Court strikes down AICPA challenge to unenrolled preparer program

In a decision last week, the D.C. Circuit Court of Appeals has legitimized the Internal Revenue Service’s voluntary Annual Filing Season Program, which allows unenrolled preparers a limited right to represent taxpayers in IRS audits of tax returns. One judge on the three-judge panel concurred in part and dissented in part.

In the aftermath of the decision in the case of Loving v. IRS, in which a district court enjoined the IRS from instituting a program to regulate all tax preparers, the IRS instituted the Annual Filing Season Program in Rev. Proc. 2014-42, providing for voluntary education and testing of preparers. Although open to all categories of tax preparers, the program is designed primarily for unenrolled preparers.

The American Institute of CPAs challenged the program in district court, asserting violations of the Administrative Procedure Act. The district court initially dismissed the case for lack of constitutional standing, and the Circuit Court reversed. On remand, the district court granted the IRS motion for judgment on the pleadings, arguing again that the AICPA lacked standing.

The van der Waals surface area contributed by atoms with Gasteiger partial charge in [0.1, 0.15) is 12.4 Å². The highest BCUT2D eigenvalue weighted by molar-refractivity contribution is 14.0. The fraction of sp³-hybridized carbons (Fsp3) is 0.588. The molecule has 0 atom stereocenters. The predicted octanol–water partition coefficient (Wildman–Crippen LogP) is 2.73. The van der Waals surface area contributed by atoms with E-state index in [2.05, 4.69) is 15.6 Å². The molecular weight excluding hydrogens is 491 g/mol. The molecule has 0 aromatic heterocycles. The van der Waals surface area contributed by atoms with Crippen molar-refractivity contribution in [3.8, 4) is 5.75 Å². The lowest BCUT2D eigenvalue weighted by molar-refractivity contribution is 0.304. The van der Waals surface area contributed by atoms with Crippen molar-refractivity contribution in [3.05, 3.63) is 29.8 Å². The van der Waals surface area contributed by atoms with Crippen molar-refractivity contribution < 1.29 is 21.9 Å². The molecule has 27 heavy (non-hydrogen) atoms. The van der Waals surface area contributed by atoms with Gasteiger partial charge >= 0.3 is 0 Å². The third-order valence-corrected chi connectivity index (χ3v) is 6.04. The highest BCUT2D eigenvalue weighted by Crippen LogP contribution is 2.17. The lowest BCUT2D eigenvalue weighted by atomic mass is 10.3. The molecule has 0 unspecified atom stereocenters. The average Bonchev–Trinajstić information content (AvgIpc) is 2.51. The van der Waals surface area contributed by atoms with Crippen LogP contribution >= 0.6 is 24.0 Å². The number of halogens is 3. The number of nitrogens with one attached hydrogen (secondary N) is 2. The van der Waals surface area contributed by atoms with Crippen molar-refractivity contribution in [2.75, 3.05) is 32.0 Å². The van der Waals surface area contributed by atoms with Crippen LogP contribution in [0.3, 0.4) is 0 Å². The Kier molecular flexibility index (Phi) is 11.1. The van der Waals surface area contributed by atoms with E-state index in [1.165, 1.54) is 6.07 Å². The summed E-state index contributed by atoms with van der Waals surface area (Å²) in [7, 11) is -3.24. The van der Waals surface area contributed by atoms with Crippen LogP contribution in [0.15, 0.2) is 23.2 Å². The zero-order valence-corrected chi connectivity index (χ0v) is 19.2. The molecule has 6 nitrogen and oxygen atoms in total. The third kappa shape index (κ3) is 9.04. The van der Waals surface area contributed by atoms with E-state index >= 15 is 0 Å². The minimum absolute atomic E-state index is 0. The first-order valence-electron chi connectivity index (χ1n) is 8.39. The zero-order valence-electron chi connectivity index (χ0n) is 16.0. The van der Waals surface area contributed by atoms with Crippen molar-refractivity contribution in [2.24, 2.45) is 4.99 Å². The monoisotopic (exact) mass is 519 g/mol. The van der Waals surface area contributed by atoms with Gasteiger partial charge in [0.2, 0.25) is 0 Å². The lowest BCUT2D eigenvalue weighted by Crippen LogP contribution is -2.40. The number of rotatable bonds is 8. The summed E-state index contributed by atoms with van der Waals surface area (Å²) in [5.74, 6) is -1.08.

On appeal, the D.C. Circuit Court of Appeals reversed that, finding that the AICPA did have standing to challenge the validity of the program because its members employ unenrolled preparers. However, the court, addressing the merits of the case, held that the program did not violate the APA. According to the court, the program was within the IRS’s statutory authority under 31 U.S.C. Section 330(a) and Code Section 7803(a)(2)(A).

IRS building with 'TAXES' highlighted
The word "Taxes" is seen on the facade of the Internal Revenue Service (IRS) headquarters in Washington, D.C., U.S., on Friday, Oct. 20, 2017. Photographer: Andrew Harrer/Bloomberg

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